The textures for each side of the box

Six distinct image textures will be needed for each of the six sides of our software box. Use your favorite bitmap and/or vector graphics software to build these images for your software box. Ensure to name the individual image files as below for compatibility with the script to follow.

In the case of the two boxes that I used for this article, they were of course real boxes whose sides were each scanned in and then cleaned up using a bitmap editor (the Gimp). Next I cropped the images and resized them to the required pixel dimensions.

Demon Attack Box Texture Images and POV-Ray dimensions
side filename pixels pov-ray units
front front.png 559 x 768 0.559 x 0.768
back back.png 559 x 768 0.559 x 0.768
left side left.png 102 x 768 0.102 x 0.768
right side right.png 102 x 768 0.102 x 0.768
top top.png 559 x 102 0.559 x 0.102
bottom bottom.png 559 x 102 0.559 x 0.102

Keyboard Controllers Box Texture Images and POV-Ray dimensions
side filename pixels pov-ray units
front front.png 559 x 768 0.559 x 0.768
back back.png 559 x 768 0.559 x 0.768
left side left.png 292 x 768 0.292 x 0.768
right side right.png 292 x 768 0.292 x 0.768
top top.png 559 x 292 0.559 x 0.292
bottom bottom.png 559 x 292 0.559 x 0.292

Planar Image Mapping

As the default method that POV-Ray maps texture images onto objects, Planar Image Mapping basically plots the texture’s pixels onto your object as though they were on a plane. POV-Ray supports several other Image Mapping types (such as cylindrical and spherical) but these are not appropriate for our software box.

If we were to use a single box primitive in POV-Ray to represent our software box and applied our texture using planar image mapping we would not get the result we desire. Only one side of the box would properly produce the texture. There is no way to define a separate texture for each side of our box using this technique.

As an example, the image below is a single box primitive which has had a texture image mapped to it using planar image mapping. The texture is aligned to appear on the front of the box properly. The texture then moves through the rest of the box primitive and comes out the backside of our box.

The depth of the box (above) has been exaggerated so that you can see the effect better. The sides of the box are painted with the edge pixels of the front texture and the back of the box (above right) results in a backwards or mirror-image of the texture. Not at all what we require in order to display a software box properly.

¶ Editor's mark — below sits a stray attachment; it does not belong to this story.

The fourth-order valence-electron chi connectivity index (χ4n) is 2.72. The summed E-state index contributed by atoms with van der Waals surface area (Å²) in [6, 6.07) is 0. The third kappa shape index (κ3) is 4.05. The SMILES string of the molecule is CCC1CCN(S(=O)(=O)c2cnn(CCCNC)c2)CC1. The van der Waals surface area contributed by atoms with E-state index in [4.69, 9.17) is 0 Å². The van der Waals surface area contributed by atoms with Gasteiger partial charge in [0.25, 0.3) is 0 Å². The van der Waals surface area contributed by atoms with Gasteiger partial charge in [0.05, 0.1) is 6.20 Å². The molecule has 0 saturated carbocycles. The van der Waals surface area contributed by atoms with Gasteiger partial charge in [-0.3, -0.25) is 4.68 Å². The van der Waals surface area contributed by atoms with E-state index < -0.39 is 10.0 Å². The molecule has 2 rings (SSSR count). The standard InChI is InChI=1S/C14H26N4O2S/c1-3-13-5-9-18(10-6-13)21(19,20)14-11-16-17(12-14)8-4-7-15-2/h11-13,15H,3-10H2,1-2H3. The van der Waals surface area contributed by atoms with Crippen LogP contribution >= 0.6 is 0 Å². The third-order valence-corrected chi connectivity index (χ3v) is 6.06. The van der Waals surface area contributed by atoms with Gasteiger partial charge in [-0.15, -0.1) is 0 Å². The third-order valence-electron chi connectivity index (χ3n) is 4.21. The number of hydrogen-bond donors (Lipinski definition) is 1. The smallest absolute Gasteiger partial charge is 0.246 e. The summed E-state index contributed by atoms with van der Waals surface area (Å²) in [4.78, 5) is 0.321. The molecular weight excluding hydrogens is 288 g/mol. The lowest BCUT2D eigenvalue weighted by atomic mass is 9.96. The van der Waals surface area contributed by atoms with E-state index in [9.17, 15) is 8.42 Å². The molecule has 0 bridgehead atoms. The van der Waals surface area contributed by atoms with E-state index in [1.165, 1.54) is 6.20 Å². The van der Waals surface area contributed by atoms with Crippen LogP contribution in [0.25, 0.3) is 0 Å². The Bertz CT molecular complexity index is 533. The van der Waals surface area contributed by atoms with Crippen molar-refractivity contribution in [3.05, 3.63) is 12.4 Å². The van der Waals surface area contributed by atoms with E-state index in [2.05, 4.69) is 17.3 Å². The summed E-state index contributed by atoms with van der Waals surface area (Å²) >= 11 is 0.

The solution to this problem is to create six discrete box primitives, one for each side of our software box. These will need to match the dimensions we described above and in the script below you can see that the thickness for these panels is described by the paperthickenss value.

As you can see in the image above, this approach allows us to image map a unique texture onto the individual boxes that we created. We position the box primitives to form our complete software box.

In the source code below we see a value describing the paper thickness, which is simply the thickness of the virtual paper used to build the software box. It really doesn’t matter what this value is set to as the paper’s thickness only goes inwards towards the center of the box and is not seen.

POV-Ray also supports the definition of Meshes, which are basically primitives made from a list of triangles. They can be texture mapped using UV texture mapping. This provides for yet another way to build our software box — but is beyond the scope of this article.

The Code

The following POV-Ray script creates a simple scene with a pair of lights, a camera and the software box itself. The softwarebox object consists of 6 box primitives which have been squashed to resemble the 6 sides of our software box. All of these primitives are brought together into the single object by using a CSG Union.

You can easily modify the dimensions of the box at the top of the script to suit your own project requirements. Enter the script below into your favorite text editor and save it into a directory on your computer that also contains all of your texture images.

#declare boxwidth = 0.559;
#declare boxheight = 0.768;
#declare boxdepth = 0.102;
#declare paperthickness = 0.01;

background { color rgb<1,1,1> }

camera { location <0.0,0.75,-0.75> look_at  <-0,0.05,0> }